Le Mouton enragé (1974) from Tuna and Johnny Web (Uncle Scoopy; Greg Wroblewski)

Tuna's comments in white:

Le Mouton enragé is a French black comedy starring Jean-Louis Trintignant, and featuring Jean-Pierre Cassel, Romy Schneider and Jane Birkin.

Trintignant plays a bank teller who gets up enough nerve to pick up a girl (Birkin) who turns out to be a hooker. However, rather than pay her, he more or less forces himself on her. When he tells his friend, Cassel, who is crippled from an auto accident that also cost him his ability to have sex, Cassel comes up with a plan. He will turn Trintignant, who is clearly no longer timid, into a ladies man and deal-maker, and then write a best seller about it.


Jane Birkin and Christine Boisson show all three Bs

Romy Schneider exposes her breasts, and several unknown women are shown in various states of undress

DVD info from Amazon

  • widescreen letterboxed, 1.66. Not an especially good transfer.

  • audio interview with the director

  • still gallery

The plan starts with taking Birkin to Maxim's for lunch every day until she is part of the furniture there, and then leaving her alone so she can meet an influential person. This contact is then parlayed into business deals, a job, and a great many more women, including Schneider, the wife of a friend of the author. Trintignant indeed becomes rich and powerful, including owning a newspaper and controlling politicians. The joke is that it is all so easy.

Birkin was charming, as was Schneider, but I couldn't relate to the mercenary main character, and was very glad to see the 110 minutes end.

Scoop's comments in yellow:

I'm pleased to see that this film is finally available on Region 1 DVD with a few features. It isn't an outstanding DVD (no anamorphic enhancement) but it's better than having nothing at all.

I find this film quite interesting, although it's not really very funny. I guess the Parisians have their own concept of humor, which is heavy on the cynicism and irony, and the atmosphere of this film is quite distinctively Parisian, from the sophisticated and amoral conversations, to the street scenes, to the music by Saint-Saëns

Unlike Tuna, I enjoyed watching the way that the two cynical guys plotted Trintignant's rise through society. It was kind of a straight-faced Gallic approach to "What Makes Sammy Run?", with the additional spin that the author/puppetmaster who directs Trintignant's ascent has a hidden agenda of his own, which eventually ends up in a tragic dream-crushing revelation, just because tragedy and crushed dreams seem to be de rigueur in French comedies. In fact, most of the major characters in this film ended up dead, many of them through murder or suicide.

Those French are some nutty guys.

The cynicism of the film was nicely balanced by the completely charming performances of Romy Schneider and Jane Birkin, especially Birkin as a prostitute who is a truly innocent and good person. Birkin's completely genuine naiveté provided a very sweet counter-balance to the sleazy conniving of the other characters, similar to the role performed by the Georgette character on the classic Mary Tyler Moore Show. Trintignant was also guileless at the beginning of the film, so his first meeting with Birkin seemed to promise a sweet, frothy romantic comedy, which was not to be. Trintignant soon managed to compromise himself in every possible way, and even the wide-eyed Birkin was compromised by marrying a rich man she did not love. When Trintignant eventually gave up his greedy social climbing to marry Birkin, thus forfeiting her considerable inheritance for true love, they both managed to redeem their innocence, at least to a degree sufficient to end a comedy, and they finally returned to the callow relationship promised by their first encounter.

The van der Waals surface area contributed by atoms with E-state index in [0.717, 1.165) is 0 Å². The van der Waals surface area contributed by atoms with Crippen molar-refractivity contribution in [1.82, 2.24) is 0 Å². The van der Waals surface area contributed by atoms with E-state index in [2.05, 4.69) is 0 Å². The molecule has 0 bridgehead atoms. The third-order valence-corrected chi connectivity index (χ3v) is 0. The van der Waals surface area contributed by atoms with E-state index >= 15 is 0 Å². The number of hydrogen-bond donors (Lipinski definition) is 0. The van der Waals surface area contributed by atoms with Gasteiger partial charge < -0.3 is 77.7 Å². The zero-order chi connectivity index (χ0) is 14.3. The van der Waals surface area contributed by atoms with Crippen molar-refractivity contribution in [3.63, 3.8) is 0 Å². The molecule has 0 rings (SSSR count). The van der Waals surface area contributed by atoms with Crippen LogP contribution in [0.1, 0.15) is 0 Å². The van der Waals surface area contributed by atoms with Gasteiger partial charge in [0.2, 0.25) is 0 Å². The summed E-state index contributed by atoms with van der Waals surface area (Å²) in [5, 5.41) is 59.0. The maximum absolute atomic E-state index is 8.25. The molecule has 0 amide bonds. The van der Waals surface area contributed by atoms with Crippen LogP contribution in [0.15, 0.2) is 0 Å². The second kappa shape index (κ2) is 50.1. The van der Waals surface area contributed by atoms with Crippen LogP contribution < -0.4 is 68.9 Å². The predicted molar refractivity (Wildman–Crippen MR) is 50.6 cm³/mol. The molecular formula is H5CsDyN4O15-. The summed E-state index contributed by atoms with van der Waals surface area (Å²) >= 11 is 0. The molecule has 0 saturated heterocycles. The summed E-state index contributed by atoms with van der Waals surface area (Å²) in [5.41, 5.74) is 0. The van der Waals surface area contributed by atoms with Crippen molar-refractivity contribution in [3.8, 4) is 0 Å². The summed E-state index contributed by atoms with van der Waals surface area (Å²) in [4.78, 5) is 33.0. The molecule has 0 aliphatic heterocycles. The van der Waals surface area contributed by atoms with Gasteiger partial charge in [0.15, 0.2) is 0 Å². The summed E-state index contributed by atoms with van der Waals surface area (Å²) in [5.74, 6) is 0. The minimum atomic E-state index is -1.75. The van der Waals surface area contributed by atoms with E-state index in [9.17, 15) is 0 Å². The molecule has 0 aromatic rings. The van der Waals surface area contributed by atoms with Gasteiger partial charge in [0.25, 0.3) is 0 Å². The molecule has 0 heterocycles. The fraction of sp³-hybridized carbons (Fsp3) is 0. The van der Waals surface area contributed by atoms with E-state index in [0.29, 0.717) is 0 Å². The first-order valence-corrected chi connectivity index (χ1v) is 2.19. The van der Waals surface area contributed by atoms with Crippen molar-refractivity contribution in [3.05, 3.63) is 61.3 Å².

Interestingly enough, one of Trintignant's great successes in the film was that he managed to turn a moribund newspaper into a top seller by essentially turning it into Weekly World News. (Remember, this is a French film and was made in 1974! Certain things transcend national cultures.). He and his editor had a great time creating sensational headlines to describe completely mundane events, then setting the headlines in the largest type possible and accompanying them with outrageous pictures.

The Critics Vote

  • no English reviews online

The People Vote ...

IMDb guideline: 7.5 usually indicates a level of excellence, about like three and a half stars from the critics. 6.0 usually indicates lukewarm watchability, about like two and a half stars from the critics. The fives are generally not worthwhile unless they are really your kind of material, about like two stars from the critics. Films under five are generally awful even if you like that kind of film, equivalent to about one and a half stars from the critics or less, depending on just how far below five the rating is.

My own guideline: A means the movie is so good it will appeal to you even if you hate the genre. B means the movie is not good enough to win you over if you hate the genre, but is good enough to do so if you have an open mind about this type of film. C means it will only appeal to genre addicts, and has no crossover appeal. D means you'll hate it even if you like the genre. E means that you'll hate it even if you love the genre. F means that the film is not only unappealing across-the-board, but technically inept as well.

Based on this description, this film is a C (Tuna) to C+ (Scoop).

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